Before Deepali Lindblom ever landed in Colorado, she’d already established herself as a performer of traditional and pop Indian dance, an event-maker, a teacher and an organizer within refugee communities, moving from Bombay to Sweden to Montreal.
At first Lindblom was a fish out of water here. There was little call for her skills in the less-cosmopolitan city of Aurora, but she quickly identified with the city's immigrant and senior populations, and was soon back in business doing what she does best: making community through dance and the arts.
“It’s my path,” Lindblom says of her calling to do some good in a hard new world.
After producing various performances and plays with refugees through her Roshni outreach program, Lindblom decided to go bigger in 2020, in response to the COVID pandemic.
“People were feeling depressed and lonely, so I thought, ‘What will bring people together?'” she recalls. “I created a virtual dance flash mob, and 100 people signed up right away. The spirit to come together was very strong. I wanted to thank first responders and honor our own spirit of resilience, because this pandemic brought out the good sides of people that we don’t always see.” The project was a success, and that got her thinking about doing something more complex.
In spite of all the roadblocks Lindblom encountered, now tangled up in safety protocols, she set her mind on bringing something new to the always-striving Aurora Cultural Arts District. Her solution? The New American Arts Festival, a September celebration of Aurora’s hidden vitality and diversity. With only a few months to prepare, Lindblom was confident that she could cook up something wonderful in a short time. “I have a history of organizing festivals,” she explains. “I’ve been known to create festivals like no one else dares.”
As promised, things began to come together quickly. With help from the community she treasures, big names and ideas began to come on board. The superstar cellist Yo-Yo Ma, who visited Aurora in 2018 as part of his community-based Bach Project tour, agreed to live-stream a performance of Dvorak’s "Going Home" to kick off the free three-day virtual and in-person fest.
Jonny 5 of Flobots will bring an audio-tapestry presentation of young voices rapping about what they love about their community, while representatives from Lighthouse Writers Workshop will present the interactive installation and writing experience Poetrees during the live portion of the fest. Lindblom will pitch in with the online premiere of her dance film Dance as One, which documents a Roshni project that brought together sixty people from around the world virtually to create a dance video.
In addition, a creative slate of locals, from community members to known performers in the arts, will all be doing their thing, either streaming live from the Vintage Theatre, a cultural spot in the neighborhood, or in person at the International Pavilion on Fletcher Plaza in downtown Aurora.
In particular, Lindblom hopes to shine a light on Fletcher Plaza as a public place with a bad rap that she’d like to be used more. “People are afraid of the homeless on East Colfax,” Lindblom says of visitors unfamiliar with Aurora. “Not many will come down to do things at the plaza. It’s not even considered a welcoming place by some local people.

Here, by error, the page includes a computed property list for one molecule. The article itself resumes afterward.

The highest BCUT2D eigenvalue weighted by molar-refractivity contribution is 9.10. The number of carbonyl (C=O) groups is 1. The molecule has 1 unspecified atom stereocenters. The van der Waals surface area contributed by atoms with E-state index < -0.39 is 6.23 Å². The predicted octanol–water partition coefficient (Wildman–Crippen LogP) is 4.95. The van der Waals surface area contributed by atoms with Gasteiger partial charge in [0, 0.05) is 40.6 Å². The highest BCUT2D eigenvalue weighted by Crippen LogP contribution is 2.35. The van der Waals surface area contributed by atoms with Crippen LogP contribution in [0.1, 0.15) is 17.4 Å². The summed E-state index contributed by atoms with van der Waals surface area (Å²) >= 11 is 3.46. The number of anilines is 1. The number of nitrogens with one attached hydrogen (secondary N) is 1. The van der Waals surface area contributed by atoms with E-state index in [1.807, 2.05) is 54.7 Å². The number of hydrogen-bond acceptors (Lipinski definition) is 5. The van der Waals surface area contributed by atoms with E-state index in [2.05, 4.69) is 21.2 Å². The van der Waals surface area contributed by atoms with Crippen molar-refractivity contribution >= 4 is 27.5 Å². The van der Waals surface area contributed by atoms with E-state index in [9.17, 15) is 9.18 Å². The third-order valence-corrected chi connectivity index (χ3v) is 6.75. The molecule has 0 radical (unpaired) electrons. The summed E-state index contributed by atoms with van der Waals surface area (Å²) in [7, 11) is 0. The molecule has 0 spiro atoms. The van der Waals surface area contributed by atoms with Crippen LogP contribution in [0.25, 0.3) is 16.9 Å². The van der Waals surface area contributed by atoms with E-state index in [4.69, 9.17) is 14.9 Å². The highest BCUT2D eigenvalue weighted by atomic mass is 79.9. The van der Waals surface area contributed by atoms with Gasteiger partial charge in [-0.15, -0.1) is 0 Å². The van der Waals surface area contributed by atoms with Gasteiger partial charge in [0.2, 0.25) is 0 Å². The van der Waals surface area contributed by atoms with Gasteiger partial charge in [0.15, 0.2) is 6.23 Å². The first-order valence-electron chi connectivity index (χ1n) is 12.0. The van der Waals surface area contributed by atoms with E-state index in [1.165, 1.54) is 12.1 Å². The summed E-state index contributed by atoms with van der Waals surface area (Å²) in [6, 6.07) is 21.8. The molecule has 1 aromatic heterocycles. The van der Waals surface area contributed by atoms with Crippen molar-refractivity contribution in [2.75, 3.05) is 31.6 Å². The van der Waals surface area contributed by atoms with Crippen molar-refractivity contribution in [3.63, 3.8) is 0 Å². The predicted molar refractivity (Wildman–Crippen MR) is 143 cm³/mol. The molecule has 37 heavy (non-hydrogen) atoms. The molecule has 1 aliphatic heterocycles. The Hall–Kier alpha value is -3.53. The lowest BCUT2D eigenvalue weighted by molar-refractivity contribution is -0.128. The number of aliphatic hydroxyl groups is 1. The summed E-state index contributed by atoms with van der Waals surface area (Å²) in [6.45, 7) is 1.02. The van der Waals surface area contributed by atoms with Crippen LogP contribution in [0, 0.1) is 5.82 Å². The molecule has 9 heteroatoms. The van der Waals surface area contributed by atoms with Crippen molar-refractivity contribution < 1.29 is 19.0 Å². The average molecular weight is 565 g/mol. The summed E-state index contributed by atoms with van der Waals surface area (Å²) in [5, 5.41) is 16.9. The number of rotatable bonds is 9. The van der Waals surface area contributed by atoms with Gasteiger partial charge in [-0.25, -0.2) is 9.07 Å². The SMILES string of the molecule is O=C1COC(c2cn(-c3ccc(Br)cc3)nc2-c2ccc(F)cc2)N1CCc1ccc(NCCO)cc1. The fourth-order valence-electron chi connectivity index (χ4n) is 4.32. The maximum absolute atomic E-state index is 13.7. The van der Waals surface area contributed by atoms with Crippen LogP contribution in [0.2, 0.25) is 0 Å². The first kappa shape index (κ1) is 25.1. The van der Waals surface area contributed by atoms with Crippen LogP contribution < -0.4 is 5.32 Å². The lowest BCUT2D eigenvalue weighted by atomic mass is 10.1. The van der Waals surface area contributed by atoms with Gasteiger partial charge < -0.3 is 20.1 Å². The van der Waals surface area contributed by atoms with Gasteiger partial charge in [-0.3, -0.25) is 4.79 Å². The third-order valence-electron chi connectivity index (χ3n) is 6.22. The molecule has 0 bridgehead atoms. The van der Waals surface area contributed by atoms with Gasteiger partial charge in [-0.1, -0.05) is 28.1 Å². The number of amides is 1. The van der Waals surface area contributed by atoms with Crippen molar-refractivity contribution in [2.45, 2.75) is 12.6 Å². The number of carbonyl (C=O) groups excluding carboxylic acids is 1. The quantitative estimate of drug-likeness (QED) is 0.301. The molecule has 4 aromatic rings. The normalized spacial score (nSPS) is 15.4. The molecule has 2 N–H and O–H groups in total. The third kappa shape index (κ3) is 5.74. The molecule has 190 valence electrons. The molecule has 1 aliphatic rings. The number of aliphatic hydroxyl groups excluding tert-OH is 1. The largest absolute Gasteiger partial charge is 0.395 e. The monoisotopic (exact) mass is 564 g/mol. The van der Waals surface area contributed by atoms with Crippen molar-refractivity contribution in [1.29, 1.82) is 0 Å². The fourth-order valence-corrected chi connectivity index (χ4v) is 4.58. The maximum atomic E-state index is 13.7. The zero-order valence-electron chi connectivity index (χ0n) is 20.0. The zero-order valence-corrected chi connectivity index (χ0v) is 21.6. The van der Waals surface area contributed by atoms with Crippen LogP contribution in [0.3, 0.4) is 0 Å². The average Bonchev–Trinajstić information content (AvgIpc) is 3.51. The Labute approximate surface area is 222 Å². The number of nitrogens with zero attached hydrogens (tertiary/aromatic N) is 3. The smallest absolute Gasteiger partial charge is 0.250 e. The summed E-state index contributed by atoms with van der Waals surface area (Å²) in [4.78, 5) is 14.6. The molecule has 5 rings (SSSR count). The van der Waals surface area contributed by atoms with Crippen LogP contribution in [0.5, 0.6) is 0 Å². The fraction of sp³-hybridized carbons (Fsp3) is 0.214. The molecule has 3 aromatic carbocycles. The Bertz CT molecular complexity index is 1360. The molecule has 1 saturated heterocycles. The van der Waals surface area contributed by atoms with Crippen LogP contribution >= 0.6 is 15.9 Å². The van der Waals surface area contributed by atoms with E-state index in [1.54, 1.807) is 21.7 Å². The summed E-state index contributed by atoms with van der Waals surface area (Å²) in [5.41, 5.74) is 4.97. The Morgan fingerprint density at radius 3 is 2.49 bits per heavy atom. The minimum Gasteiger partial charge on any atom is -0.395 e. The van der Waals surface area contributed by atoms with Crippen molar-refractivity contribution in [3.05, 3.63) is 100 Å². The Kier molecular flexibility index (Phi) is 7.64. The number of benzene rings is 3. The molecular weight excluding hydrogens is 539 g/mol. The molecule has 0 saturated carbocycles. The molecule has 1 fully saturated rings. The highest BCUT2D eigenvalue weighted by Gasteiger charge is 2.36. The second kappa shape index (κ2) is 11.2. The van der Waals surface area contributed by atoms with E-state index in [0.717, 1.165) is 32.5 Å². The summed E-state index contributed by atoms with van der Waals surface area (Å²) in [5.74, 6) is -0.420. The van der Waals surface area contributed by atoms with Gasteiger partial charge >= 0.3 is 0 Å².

“But we are trying to change that viewpoint and show off the plaza as a place of celebration,” she explains. “We will have volunteers to make sure families are protected and following COVID-19 guidelines. It’s my intention to bring everyone together — it doesn’t matter who they are.”
Lindblom has also come up with a unique way to handle the service of ethnic foods — an important part of any multicultural festival, and a beautiful way to celebrate Aurora’s diverse communities — in a safe way, by funneling hungry folks through the Mango House ethnic food court, just down the street at 10180 East Colfax Avenue. Cuisines served at participating food counters there include Syrian, Sudanese, Nepali and Asian dishes.
“We are giving out food vouchers offering $6 worth of food for only $5,” Lindblom says. “The restaurant business has been hard hit, and those with ethnic backgrounds have been hurt even more. I’m thinking that a few new people would try new cuisines. They won’t find this kind of food anywhere else, and the discount gives them motivation."
Some of those vouchers will go to refugee families she works with through her Roshni community programs. “They would never even dream of going out to eat,” she notes. “We want them to also go in and taste something different.”
Lindblom hopes this is just the beginning for the New American Arts Festival and its mission of fostering understanding among different communities living in the metro area. “I’m getting something rolling, but the community has to sustain it,” she says. “I hope they will continue to do that, and that the festival will still be happening after ten years. We have to create platforms for people without a voice to speak and represent for themselves.”
The New American Arts Festival's opening ceremonies will be live-streamed from the Vintage Theatre on Friday, September 11, from 5:30 to 7:30 p.m.; more programs will be streamed on Saturday, September 12, at 5:30 p.m., and Sunday, September 13, at 2:30 p.m. Experience events in person at Fletcher Plaza on Saturday, September 12, from 3 to 5 p.m, and Sunday, September 13, from noon to 2 p.m. All events are free. Go online to find more information, including the complete schedule and live-streaming link.
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